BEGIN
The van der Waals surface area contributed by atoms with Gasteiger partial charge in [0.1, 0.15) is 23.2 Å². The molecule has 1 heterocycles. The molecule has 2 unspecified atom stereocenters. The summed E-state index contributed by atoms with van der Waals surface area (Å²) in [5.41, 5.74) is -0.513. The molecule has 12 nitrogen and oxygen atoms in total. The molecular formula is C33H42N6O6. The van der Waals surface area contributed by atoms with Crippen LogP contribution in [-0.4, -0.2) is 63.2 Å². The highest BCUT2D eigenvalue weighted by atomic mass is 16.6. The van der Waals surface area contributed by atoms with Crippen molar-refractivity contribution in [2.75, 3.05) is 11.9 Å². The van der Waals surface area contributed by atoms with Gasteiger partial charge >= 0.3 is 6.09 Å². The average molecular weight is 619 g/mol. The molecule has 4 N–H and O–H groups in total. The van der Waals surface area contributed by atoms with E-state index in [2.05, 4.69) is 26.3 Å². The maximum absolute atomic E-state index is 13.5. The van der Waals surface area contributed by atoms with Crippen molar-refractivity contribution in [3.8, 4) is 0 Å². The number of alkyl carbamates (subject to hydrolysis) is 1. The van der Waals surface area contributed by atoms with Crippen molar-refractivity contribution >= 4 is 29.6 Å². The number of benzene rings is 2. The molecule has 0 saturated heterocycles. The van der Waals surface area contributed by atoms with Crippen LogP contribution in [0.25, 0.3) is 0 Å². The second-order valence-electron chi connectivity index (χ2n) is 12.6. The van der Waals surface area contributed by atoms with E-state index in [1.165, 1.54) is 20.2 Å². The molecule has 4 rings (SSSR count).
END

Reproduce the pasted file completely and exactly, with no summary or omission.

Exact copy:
The van der Waals surface area contributed by atoms with Gasteiger partial charge in [0.1, 0.15) is 23.2 Å². The molecule has 1 heterocycles. The molecule has 2 unspecified atom stereocenters. The summed E-state index contributed by atoms with van der Waals surface area (Å²) in [5.41, 5.74) is -0.513. The molecule has 12 nitrogen and oxygen atoms in total. The molecular formula is C33H42N6O6. The van der Waals surface area contributed by atoms with Crippen LogP contribution in [-0.4, -0.2) is 63.2 Å². The highest BCUT2D eigenvalue weighted by atomic mass is 16.6. The van der Waals surface area contributed by atoms with Crippen molar-refractivity contribution in [2.75, 3.05) is 11.9 Å². The van der Waals surface area contributed by atoms with Gasteiger partial charge >= 0.3 is 6.09 Å². The average molecular weight is 619 g/mol. The molecule has 4 N–H and O–H groups in total. The van der Waals surface area contributed by atoms with E-state index in [2.05, 4.69) is 26.3 Å². The maximum absolute atomic E-state index is 13.5. The van der Waals surface area contributed by atoms with Crippen molar-refractivity contribution in [3.8, 4) is 0 Å². The number of alkyl carbamates (subject to hydrolysis) is 1. The van der Waals surface area contributed by atoms with Crippen molar-refractivity contribution >= 4 is 29.6 Å². The number of benzene rings is 2. The molecule has 0 saturated heterocycles. The van der Waals surface area contributed by atoms with Crippen LogP contribution in [0.25, 0.3) is 0 Å². The second-order valence-electron chi connectivity index (χ2n) is 12.6. The van der Waals surface area contributed by atoms with E-state index in [1.165, 1.54) is 20.2 Å². The molecule has 4 rings (SSSR count).